COVID Voice Detector app by researchers uses AI to detect coronavirus in minutes
The experimental app called COVID Voice Detector is the result of researchers from the university along with engineers from voca.ai, telling.ai, and hat-ai.com and Incremental Healthcare LLC.
With rising Covid-19 cases in most countries every hour, what has become the most important task right now is testing more and more people for symptoms. While the traditional method takes a lot of time, is costly and difficult to access, researchers from Carnegie Mellon University have developed an app that uses artificial intelligence to hear your voice and recognise if you have Covid-19.
"There is a growing shortage of medical testing facilities. Tens of thousands of potentially infected people who need to be tested do not have easy access to medical tests," reads the app's website. "Our goal is to develop a voice-based testing system for covid-19, that could potentially reach every person in the world."
The experimental app called COVID Voice Detector, as reported by Gizmodo, is the result of researchers from the university along with engineers from voca.ai, telling.ai, and hat-ai.com and Incremental Healthcare LLC.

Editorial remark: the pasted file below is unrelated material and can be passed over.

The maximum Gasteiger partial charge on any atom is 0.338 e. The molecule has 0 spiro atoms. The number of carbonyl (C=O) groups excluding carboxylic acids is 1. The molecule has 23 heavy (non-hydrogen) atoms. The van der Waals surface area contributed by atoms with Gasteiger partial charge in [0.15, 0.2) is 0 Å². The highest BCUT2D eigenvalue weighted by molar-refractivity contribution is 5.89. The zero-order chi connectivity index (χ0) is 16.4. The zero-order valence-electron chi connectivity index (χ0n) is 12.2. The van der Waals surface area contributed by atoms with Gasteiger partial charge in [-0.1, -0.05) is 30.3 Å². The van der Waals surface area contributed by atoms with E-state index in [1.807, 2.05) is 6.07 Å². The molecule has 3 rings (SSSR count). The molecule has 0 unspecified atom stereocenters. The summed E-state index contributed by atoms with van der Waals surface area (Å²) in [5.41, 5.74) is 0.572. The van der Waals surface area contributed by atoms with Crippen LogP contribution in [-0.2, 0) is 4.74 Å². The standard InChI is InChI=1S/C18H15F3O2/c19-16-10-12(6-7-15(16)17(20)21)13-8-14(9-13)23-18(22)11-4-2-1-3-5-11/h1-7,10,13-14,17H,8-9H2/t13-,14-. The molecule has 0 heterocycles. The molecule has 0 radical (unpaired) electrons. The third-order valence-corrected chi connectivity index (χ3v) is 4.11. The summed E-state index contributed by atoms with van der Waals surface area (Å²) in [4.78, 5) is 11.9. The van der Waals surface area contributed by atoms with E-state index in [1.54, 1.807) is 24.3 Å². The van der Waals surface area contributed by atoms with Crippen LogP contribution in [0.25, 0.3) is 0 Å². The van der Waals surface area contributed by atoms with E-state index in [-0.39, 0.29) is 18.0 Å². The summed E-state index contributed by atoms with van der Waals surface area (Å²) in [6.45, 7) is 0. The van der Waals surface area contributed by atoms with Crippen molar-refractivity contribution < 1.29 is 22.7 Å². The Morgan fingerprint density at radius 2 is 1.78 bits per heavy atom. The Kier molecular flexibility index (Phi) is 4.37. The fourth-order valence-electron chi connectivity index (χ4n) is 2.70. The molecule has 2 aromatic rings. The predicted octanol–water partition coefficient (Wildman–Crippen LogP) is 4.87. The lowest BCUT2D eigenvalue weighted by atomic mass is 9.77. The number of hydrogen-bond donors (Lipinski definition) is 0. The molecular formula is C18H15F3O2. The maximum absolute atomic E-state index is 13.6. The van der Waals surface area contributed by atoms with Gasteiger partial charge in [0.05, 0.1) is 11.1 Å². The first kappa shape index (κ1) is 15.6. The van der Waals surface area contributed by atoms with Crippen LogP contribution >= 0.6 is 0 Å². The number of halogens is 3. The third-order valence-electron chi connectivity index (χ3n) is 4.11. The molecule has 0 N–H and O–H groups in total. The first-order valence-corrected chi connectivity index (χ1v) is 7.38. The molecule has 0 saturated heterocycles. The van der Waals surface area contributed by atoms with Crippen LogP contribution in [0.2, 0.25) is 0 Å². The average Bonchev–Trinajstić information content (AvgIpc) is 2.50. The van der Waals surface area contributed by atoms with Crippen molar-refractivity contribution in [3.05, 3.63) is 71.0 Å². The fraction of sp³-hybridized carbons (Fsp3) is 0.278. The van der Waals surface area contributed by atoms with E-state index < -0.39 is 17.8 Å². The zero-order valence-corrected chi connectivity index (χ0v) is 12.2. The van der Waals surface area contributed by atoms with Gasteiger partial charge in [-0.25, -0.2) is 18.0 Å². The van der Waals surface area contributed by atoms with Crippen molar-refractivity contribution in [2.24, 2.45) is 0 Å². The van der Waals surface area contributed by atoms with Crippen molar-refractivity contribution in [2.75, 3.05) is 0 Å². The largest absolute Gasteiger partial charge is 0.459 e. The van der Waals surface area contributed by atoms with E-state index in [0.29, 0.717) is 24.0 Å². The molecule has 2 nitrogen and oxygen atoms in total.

It is yet to reach the end users as the team is still working on it.
The app asks users to create a login, the app takes you through a number of steps that also includes you to cough three times reciting the alphabet, and holding out vowels for as long as possible in order to measure the lung capacity. The result tells you if your "voice carries signatures of covid-19." The app compares your voice with the Covid-19 patients that have been tested by the researchers. The users would have to give their demographic data as well including height, weight and if you have been tested with Covid-19 before or not.
It is worth adding that this is just an experimental app and is not yet approved by medical authorities like CDA or FDA. Although this is not accurate, adding more data by users is likely to give improved results over time as per the researchers.